Giving antibiotics to a woman just before a cesarean delivery does not increase her baby’s risk of asthma or eczema, a new British study says.
C-section is common, but can put new mothers at increased of infection, so they’re given preventative antibiotics.
“Maternal infections, such as wound infection, can be a risk in the period immediately after birth. Preventative antibiotics are of most benefit to the mother if given before the cesarean section is carried out,” said lead author Dana Sumilo, a senior research fellow from the University of Warwick.
“There is no known harm from these antibiotics to the babies born by cesarean birth, and our findings also suggest no effect on the risk of health conditions, such as asthma and eczema in early childhood,” Sumilo said in a University of Birmingham news release. Researchers from both universities worked on the study.
If the antibiotic is given before the umbilical cord is clamped, the medication will cross the placenta and can affect microbes in the baby’s gut, including bacteria believed to benefit the health and the development of the child’s immune system.
To learn more, the researchers analyzed data on several million children born in the United Kingdom between 2006 and 2018. They compared rates of allergy-related conditions in the first five years in children born by C-section before and after changes in U.K. guidance on the use of antibiotics in C-sections.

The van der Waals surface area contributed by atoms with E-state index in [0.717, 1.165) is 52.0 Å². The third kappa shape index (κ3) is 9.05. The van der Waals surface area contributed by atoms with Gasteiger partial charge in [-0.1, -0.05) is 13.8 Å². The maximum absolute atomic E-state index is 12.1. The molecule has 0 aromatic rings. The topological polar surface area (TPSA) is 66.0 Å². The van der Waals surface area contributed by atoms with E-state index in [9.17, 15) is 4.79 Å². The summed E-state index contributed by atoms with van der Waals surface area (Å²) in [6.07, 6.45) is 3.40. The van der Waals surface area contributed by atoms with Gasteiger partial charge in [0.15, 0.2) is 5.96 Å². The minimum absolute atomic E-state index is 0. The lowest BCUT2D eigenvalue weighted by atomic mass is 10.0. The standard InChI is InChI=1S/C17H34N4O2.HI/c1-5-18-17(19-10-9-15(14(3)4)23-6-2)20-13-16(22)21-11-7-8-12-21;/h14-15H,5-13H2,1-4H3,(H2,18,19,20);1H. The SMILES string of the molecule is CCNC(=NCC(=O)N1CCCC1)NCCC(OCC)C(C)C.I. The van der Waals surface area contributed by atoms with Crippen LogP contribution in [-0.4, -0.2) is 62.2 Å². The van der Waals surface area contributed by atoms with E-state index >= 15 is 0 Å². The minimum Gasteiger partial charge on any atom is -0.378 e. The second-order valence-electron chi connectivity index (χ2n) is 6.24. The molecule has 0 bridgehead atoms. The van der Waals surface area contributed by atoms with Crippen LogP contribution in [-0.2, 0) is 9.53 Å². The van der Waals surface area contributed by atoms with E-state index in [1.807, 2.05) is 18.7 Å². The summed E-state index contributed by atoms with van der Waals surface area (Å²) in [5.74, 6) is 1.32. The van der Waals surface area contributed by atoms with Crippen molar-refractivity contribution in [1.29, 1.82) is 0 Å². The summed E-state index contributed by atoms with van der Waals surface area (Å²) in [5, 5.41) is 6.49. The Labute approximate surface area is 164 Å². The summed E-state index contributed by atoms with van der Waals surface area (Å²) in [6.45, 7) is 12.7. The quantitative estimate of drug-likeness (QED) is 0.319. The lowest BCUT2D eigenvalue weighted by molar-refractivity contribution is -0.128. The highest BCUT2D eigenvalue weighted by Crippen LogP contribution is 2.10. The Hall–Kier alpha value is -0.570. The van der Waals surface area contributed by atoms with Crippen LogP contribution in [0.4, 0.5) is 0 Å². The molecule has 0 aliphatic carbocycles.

The guidance was updated in 2011. It states that preventative antibiotics should be offered to mothers before undergoing a C-section to minimize their risk of infection. To provide the greatest protection to mothers, antibiotics should be given shortly before the C-section, rather than after the baby’s cord is clamped, according to the guidance.
The study was funded by Britain’s National Institute for Health and Care Research. The results were published May 17 in the BMJ.
“These promising new findings provide more evidence that preventative antibiotics substantially improve health outcomes for mothers and their babies before cesarean section,” said Andrew Shennan, clinical director of the NIHR Clinical Research Network South London.
“This arms clinicians with key evidence enabling them to ensure antibiotics are used wisely and at the optimum point for the most effective treatments,” Shennan said in the release.
There’s more on C-section deliveries at the March of Dimes.
SOURCE: University of Birmingham, news release, May 18, 2022
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